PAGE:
It played well, there were no bugs, and everything seemed to make sense. It wasn't very fun to play, I think because it was so small. I felt like I just had to find a Nazgul, kill it, repeat 4 times. On a small map, I know you're limited in what you can do, but as it is, it was a little boring. One other thing that isn't quite a bug, but which was frustrating nonetheless, was that after seeing the Nazgul by the Siege Workshop, one of them ran off and began scouting the map. Due to how fast they were, this was a real pain, as I had to chase it across the map at least half a dozen times before I could finally hit it enough to kill it.
The Balance was quite good. On standard and Moderate, it was easy to win. On Hard, it was more difficult, as the Nazgul would charge sooner upon being seen.
One thing I did notice was that the Nazgul were frozen until I saw them. Going off of this observation, I played again, this time using the minimap to direct my units to the Nazgul's general location and then letting them kill the riders. This allowed me to beat it absurdly easily, but took any entertainment out of it. A recommendation: You could possibly use the objects-in-area trigger instead of the object-visible trigger. It would fix this not-really-a-bug.
Map design was nothing exceptional, and the scenario itself was not much different from a miniature fixed-force battle. The fact that it was on a miniature map helped here, as did the music files, which I felt were very fitting.
Map Design: 3
Overall, well designed, with a few points I would improve on. As a whole, the map seemed like it had too much green. there are bushes and trees and quite a bit of grass. I didn't really get the sense of being in a town; rather, I felt like what I'd expect to find at the outskirts of a large city: small houses dotting the area, lots of green, etc. To me, a town would have the buildings closer together, and more of them. It's quite possible to have more buildings and still have plenty of room to move around.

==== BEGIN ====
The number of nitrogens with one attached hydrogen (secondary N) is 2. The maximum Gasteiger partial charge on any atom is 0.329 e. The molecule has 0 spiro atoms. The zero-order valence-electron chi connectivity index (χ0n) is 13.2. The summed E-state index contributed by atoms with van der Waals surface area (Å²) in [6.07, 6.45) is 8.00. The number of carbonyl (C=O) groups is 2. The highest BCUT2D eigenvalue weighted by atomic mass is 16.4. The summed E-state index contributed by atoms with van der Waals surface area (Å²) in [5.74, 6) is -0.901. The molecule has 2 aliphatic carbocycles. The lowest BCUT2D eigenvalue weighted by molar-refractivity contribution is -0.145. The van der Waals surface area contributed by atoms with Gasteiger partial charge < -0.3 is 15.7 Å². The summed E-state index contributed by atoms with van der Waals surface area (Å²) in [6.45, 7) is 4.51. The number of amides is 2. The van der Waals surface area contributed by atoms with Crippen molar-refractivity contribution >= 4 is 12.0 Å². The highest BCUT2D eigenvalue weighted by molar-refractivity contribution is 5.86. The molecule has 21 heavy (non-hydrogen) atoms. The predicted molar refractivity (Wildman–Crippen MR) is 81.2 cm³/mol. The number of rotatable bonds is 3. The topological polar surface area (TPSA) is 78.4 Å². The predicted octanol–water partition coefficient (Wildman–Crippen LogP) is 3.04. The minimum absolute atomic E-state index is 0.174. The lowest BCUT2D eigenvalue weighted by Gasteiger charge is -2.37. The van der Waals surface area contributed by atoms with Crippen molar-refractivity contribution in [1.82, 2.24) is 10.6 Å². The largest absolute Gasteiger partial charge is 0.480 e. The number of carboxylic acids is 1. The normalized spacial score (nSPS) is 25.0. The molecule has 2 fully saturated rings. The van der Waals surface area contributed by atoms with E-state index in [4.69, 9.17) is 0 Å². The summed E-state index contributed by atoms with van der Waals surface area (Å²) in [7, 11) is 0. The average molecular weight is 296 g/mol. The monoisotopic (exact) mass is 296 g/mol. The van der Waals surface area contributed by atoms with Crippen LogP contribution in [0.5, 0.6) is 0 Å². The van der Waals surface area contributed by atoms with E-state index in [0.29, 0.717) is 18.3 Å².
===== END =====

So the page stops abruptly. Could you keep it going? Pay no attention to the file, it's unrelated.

The town was also quite hilly. I don't think i've ever seen such drastic elevation changes in a town before. I understand that elevation is the key to winning, but at the same time, maybe just one or two levels of elevation, small bumps or holes on the road for instance.
In terms of map design, my recommendations are to flatten it out a bit (not completely, but down to about a 1-3 range). Also, add some more roads and dirts in place of the grass and put some paths down as well. Put some more buildings out to give it a more town-ish feel.
There was a nice introduction and the hints provided some guidance, but there were a few typos and grammatical errors. While the story was very short, it was a story, and the shortness of the story fit with the shortness of the scenario. There was also a bitmap at the beginning, although the color palette messed it up a bit.
Overall: A nice little scenario, one I'd recommend for download, especially for LOTR fans. If you do decide to play it, use METC and the audio files. I accidentally played the first few times without it and was annoyed at the Saracen houses and at how easy it was to kill the riders. METC makes all the difference.
1) I would recommend including a readme telling people where to put the different files included. I'm familiar enough with the game's files that I knew where to put them, but a newer player might not.
2) Make the design more town-ish. More buildings, less green, and a lot flatter. You can still get the needed elevation without massive hills.
3)Add in something that sets your scenario apart from a standard "kill the enemy" map. Maybe have to escort the hobbits out or something like that.
(Edited for typos)
[Edited on 02/15/11 @ 11:50 AM]